The US Congress extended DST to a period of ten months in 1974 hoping to save energy following the 1973 oil embargo. The trial period showed that DST saved the energy equivalent of 10,000 barrels of oil each day, but DST still proved to be controversial.  It was then reduced it to eight months in 1975 as many complained that the dark winter mornings endangered the lives of children going to school.

After the energy crisis, the DST schedule in the US was revised several times from 1987 to 2006. The current DST was introduced in 2007 beginning the second Sunday in March and ending on the first Sunday in November. DST is now in force in over 70 countries worldwide and affects over a billion people every year. The beginning and end dates vary from one country to another. In 1996, the European Union (EU) standardized an EU-wide DST schedule, beginning  last Sunday in March and ending  last Sunday in October.

It is believed that DST showed a decrease in road accidents by ensuring that the  roads are naturally lit during the peak traffic hours.  Studies also show that there is an increase in both heart attacks and road accidents on the days after clocks are set forward one hour in the spring.

Canada’s War Museum

war museum

The first time we visited Ottawa, the Canadian capital, was in 2009, five years after landing in Canada. Being a soldier, I was very much impressed with the Canadian War Museum, especially as to how it serves to remind us of the sacrifices of soldiers across the globe and also sensitises us about the immense calamity any war can have on the civilisation. In 2014, Guillaume Le Floch, the French exchange student came to stay with us and we all visited the capital city and obviously we visited the War Museum once again.

Canadian War Museum was established 1880 in Ottawa to pay tributes to the men and women who endured the tests of war. Today the museum stands as a gratitude for the service and sacrifice of Canadians soldiers. The new, modern building, commissioned in 2005 on its 125th anniversary and the sixtieth anniversary of the end of WWII., emerges from the ground and rises progressively higher at its eastern end, closest to Parliament Hill. Its textured concrete walls and roof are somewhat reminiscent of a bunker, while a partially grass-covered roof is consistent with the Museum’s theme of regeneration and its environmental friendly design.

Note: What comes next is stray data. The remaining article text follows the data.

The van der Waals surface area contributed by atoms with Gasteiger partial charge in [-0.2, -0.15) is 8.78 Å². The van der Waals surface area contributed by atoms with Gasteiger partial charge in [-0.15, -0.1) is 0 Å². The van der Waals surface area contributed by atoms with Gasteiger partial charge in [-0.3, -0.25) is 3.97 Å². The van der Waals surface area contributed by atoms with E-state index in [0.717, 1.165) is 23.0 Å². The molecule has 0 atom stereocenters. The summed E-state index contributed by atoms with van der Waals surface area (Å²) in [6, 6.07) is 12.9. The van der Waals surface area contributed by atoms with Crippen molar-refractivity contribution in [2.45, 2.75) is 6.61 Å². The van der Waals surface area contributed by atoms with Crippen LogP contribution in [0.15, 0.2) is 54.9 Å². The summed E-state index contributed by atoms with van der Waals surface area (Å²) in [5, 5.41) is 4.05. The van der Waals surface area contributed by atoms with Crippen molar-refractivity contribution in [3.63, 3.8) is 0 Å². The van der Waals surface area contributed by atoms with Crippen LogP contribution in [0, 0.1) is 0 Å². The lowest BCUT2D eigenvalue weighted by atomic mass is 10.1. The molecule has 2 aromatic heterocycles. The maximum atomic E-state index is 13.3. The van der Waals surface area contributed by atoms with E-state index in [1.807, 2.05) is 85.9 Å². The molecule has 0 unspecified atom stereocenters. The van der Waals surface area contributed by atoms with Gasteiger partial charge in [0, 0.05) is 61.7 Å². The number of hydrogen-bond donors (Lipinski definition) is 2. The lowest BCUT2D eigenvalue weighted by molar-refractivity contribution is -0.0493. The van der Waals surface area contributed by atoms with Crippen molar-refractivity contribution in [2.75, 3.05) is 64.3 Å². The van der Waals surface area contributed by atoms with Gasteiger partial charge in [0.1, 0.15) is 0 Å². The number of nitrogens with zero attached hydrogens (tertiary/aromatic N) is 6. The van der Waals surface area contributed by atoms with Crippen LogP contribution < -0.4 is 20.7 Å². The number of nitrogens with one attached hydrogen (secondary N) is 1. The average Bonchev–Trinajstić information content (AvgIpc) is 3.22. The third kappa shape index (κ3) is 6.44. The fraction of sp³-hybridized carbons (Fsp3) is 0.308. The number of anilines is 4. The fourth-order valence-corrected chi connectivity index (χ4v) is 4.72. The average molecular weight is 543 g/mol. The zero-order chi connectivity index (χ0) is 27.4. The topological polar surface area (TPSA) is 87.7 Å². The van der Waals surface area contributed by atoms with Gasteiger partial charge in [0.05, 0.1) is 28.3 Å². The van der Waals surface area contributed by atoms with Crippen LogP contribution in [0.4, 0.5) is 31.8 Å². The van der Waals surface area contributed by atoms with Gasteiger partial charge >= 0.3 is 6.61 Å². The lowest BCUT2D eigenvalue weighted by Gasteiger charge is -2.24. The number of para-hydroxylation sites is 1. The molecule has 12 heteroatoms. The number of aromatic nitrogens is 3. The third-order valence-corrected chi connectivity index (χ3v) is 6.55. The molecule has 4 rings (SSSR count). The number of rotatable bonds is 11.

The museum also provides an evolving searchable catalogue of its collections. Types of artifacts found in the database include archaeological specimens, aboriginal arts and artifacts, folk art, furniture, war art, military objects, glass, porcelain, textiles and much more. This catalogue now contains more than 240,000 objects and is growing to include more than a million artifacts held with the museum.

Much of the Museum’s public exhibition space is devoted to its Canadian Experience Galleries. These displays underline the profound effect that war has had on Canada’s development and the significant role Canadians have played in international conflicts. Their content is a rich mixture of some 2,500 objects from war art to armoured vehicles, as well as scores of audio-visual displays and many hands-on activities.

The first gallery introduces the concept of war and its relevance to Canadians and Canada. Visitors explore the Canadian experience of conflict from aboriginal warfare and post European contact and the Northwest Resistance of 1885.

The second gallery covers the South African War (1899-1902) or, as it is also known, the Boer War, where more than 7,000 Canadians, including 12 women nurses participated. This war marked Canada’s first official dispatch of troops to an overseas war. This gallery also houses exhibits from the First World War. During World War I, Canada was a self-governing dominion of the British Empire, with its own foreign affairs. In 1910, the then Prime Minister Sir Wilfrid Laurier declared that “when Britain is at war, Canada is at war. There is no distinction.” Some 619,000 Canadians, about 7% of the population, had enlisted in the Canadian Expeditionary Force for service overseas.